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A special case is Alan 3, which I've reviewed a while ago, and which has enough built in functionality that you can in principle do just fine using just the raw language. However, it does have a standard library made by Anssi Raisanen, which is impressively rich as such things go.

Then why did I choose to make my own instead?

Why, because I could! Just kidding. But seriously, the task seemed much less daunting than it would have been in any other authoring system. In fact I only thought it feasible at all due to not having to code a parser, as one is built into the interpreter. Designing the library also helped my learning process a lot. But the main reason was that the existing library is based on a philosophy I just couldn't agree with. Namely, authors are expected to customize it for each and every game. And that means about twelve thousand lines of code to understand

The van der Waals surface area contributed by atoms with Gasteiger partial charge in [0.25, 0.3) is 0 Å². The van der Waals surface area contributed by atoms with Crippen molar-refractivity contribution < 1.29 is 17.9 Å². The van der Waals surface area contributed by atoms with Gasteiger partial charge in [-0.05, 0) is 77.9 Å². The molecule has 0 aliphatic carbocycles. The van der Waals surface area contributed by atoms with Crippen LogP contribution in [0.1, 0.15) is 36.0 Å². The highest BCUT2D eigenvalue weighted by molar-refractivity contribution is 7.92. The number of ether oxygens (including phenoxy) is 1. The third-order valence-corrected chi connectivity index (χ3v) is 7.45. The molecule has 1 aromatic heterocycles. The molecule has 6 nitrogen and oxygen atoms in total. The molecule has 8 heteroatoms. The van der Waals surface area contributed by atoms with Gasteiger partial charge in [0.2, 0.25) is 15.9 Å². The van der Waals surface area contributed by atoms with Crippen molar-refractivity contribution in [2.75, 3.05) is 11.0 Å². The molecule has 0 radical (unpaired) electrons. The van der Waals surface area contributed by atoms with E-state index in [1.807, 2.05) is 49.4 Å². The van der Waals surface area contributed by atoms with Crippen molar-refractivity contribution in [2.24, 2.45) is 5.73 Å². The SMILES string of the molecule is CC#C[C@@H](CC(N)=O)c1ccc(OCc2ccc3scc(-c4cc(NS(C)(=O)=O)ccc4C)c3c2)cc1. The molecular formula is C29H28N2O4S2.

and maintain with each new project.

Now, I can see why it was designed this way -- certain peculiarities in the language make the approach tempting. And if you're making an epic on the scale of Worlds Apart for example, the overhead may not be that big. Besides, a large proportion of those twelve thousand lines, possibly as much as half, are comments, and the author's understanding of Alan helped me more than once when I was at a loss to figure out how this or that feature is supposed to work.

And yet, I decided that for a small project such as Catch That Cat, it was better to make something of matching size. It wouldn't have been the first time, either: the game started out as the demo of another authoring system, written in Javascript, and that was my main source of inspiration.

What They Say

"If I was to write a new text adventure I wouldn't bother with any other authoring system. Alan is just that much easier."

Felix Pleșoianu